Sometimes I tested out accepting it. Ok, I told myself, so she has Down Syndrome. You know the doctor wouldn’t have said so if he didn’t think it was true. But I couldn’t allow myself to believe it for long. If it was true then my life was over. If it was true today, it would be true for the rest of my life. Until I died I would be the parent of a person with Down Syndrome. I didn’t know how exactly, but I was certain my whole life would be blighted. It wasn’t like an illness that might get better; this was no temporary setback. There would be no escaping it, no choice, no exit.
I was worried about Adrian. He hadn’t even wanted a seventh baby, and now I had burdened him with a disabled child. When he came to visit me alone I asked him:
‘Do you think we should give up the baby for adoption?’
I was holding Martha close as I said it. I couldn’t bear the thought of giving her away. I loved her. But I couldn’t imagine us living the rest of our lives with her either.
‘No of course not’, he said. ‘She’s ours. We have to keep her.’
But he was grim-faced as he said it, and I wasn’t sure whether to be sorry or relieved.
I asked for a hospital chaplain to come and see me. Maybe God had some answers. At least it would be a relief to speak with someone different. I was expecting a priest in black, but instead an elderly lady in a cardigan showed up.
‘Hello’, she said. ‘I’m one of the chaplaincy team. Congratulations on the birth of your beautiful baby.’
She peered into the cot, smiling and cooing. She gave me a printed card with pictures of baby ducklings and Bible verses on it. She didn’t say anything about Down Syndrome, and I thought the staff must have neglected to tell her.
‘Thank you’, I said. ‘But, but … they say there’s something wrong with my baby.’ And it all came tumbling out. I was telling this woman, this kind stranger, all about our terrible year. How Adrian’s Dad had died so suddenly, and then my Dad too, and how this baby had been born on the exact anniversary of Adrian’s Dad’s death. And how I had been so sure, so certain, that God would give us something good after all the bad stuff. And how the baby was meant to be the good thing. But now, but now ….’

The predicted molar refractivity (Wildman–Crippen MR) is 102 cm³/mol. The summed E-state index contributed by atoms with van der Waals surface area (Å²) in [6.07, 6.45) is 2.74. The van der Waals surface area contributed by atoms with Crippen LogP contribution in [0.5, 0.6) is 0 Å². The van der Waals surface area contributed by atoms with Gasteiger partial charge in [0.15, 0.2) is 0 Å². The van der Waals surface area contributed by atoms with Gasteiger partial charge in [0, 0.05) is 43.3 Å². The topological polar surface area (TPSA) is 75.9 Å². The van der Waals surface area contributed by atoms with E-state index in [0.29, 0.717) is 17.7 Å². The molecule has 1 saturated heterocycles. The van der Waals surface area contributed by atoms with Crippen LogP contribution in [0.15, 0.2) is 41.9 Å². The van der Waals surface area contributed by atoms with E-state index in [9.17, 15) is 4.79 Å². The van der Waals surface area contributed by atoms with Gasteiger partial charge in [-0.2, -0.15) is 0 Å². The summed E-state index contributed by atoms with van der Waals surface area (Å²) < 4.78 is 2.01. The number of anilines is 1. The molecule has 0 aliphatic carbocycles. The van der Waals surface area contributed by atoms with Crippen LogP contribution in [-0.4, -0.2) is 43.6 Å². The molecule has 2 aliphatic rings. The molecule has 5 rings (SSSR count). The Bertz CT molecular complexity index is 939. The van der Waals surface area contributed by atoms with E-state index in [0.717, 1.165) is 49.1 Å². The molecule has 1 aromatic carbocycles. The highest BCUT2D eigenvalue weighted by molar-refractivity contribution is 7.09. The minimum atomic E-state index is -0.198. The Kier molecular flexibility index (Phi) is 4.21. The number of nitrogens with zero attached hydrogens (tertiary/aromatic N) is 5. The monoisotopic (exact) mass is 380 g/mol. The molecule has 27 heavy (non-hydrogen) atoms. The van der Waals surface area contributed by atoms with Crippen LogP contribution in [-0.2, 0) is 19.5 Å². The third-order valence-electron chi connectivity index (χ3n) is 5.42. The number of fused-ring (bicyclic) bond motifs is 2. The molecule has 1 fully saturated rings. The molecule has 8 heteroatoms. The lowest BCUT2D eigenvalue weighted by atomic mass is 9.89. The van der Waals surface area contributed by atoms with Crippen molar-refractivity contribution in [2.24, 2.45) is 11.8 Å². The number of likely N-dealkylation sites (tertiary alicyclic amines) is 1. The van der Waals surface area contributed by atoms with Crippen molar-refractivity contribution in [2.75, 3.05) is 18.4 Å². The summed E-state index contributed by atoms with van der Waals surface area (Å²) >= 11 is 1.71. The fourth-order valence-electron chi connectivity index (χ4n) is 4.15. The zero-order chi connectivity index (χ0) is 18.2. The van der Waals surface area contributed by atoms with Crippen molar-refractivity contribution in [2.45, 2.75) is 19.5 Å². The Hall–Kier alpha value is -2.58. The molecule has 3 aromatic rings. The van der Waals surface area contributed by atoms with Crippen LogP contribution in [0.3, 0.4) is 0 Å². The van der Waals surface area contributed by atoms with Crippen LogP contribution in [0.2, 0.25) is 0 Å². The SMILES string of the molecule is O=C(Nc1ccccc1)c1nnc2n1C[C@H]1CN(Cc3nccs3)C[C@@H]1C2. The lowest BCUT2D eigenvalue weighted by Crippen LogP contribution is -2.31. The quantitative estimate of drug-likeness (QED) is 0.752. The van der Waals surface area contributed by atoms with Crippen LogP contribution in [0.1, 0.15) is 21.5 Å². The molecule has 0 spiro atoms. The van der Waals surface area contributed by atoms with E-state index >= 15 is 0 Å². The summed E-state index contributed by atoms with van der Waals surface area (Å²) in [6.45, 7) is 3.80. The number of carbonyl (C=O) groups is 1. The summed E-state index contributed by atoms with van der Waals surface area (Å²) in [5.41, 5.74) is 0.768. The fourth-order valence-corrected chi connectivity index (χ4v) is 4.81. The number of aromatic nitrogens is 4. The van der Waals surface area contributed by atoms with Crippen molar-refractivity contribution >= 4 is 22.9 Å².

As I dissolved into tears the chaplain held my hand. Then she spoke quietly but with conviction,
‘But this wonderful baby is the good thing. Of course she is. You just can’t see it yet.’
I was certain she was wrong. But her words stayed with me.
*A ‘FISH’ test is an acronym short for ‘Fluorescent In Situ Hybridization’. This is a technique that can determine how many copies of a particular chromosome a cell has. It can therefore detect the presence of a third chromosome 21 which is the cause of Down Syndrome. Results are usually available in a few days. A full diagnosis of a chromosomal abnormality such as Down Syndrome will require karyotyping, where the cells are cultured and analysed in more detail, but this can take as long as a few weeks. You can read more here if you are interested: https://www.verywellhealth.com/diagnosing-down-syndrome-1120396
Karen Lawrence is an author and mother of seven living in Billericay, Essex, United Kingdom. Letting the Light In is Karen’s personal account of having a baby with Down Syndrome. It will be published in book form in the autumn of 2021. You can read more of this story and more of Karen’s other writing at her website, https://karenlawrenceauthor.com
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Karen’s first book, Finding Your Calm Space: Thirty-One Ways to find Calm in a Crazy World is available from Amazon at https://www.amazon.co.uk/Finding-Your-Calm-Space-Thirty-One-ebook/dp/B08NZ1W9QY/ref=sr_1_3?dchild=1&keywords=finding+your+calm+space&qid=1606147885&s=books&sr=1-3